(For a discussion of The Graveyard Book as a novel made up of short stories, check out "Writing Style." See you there!)
The Graveyard Book blends lots of genres together to create its remarkable effect. By setting a classic coming-of-age tale tweens and teens in a graveyard, it is able to both horrify and uplift us. Gaiman draws heavily on legends, myths, and fairytales to create his unique cast of supernatural characters.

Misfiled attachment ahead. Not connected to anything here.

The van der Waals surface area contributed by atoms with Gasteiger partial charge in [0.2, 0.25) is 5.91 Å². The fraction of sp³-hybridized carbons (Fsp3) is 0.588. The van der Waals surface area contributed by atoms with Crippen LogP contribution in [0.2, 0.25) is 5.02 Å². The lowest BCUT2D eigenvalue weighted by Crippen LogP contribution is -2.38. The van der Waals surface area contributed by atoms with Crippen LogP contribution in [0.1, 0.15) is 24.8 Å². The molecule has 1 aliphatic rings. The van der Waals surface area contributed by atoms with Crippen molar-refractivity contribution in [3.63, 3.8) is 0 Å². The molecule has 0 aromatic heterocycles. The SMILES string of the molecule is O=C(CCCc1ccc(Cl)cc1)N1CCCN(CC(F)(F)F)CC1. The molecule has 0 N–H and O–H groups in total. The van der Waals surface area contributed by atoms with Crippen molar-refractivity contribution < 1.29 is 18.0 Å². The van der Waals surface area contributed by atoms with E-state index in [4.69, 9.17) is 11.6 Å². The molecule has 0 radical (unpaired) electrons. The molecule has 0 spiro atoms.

Of course, the novel is in the Gothic and horror genres too. Even if we like dead people, the thought of living with a bunch of them is pretty freaky. Gothic literature often features small, enclosed spaces, like coffins and crypts, and include protagonists like Bod who are somehow trapped – physically, mentally, or both. (Edgar Allan Poe is the master of this in stories like “The Black Cat” and “The Tell-Tale Heart.”) Gothic tales can, but don’t have to, include supernatural parts. This one, obviously, does. Where Gaiman separates from your typical Gothic tale is in his ending. Most gothic stories don’t end well. This one does, though, and Bod is able to shed his Gothic persona and go out into the world.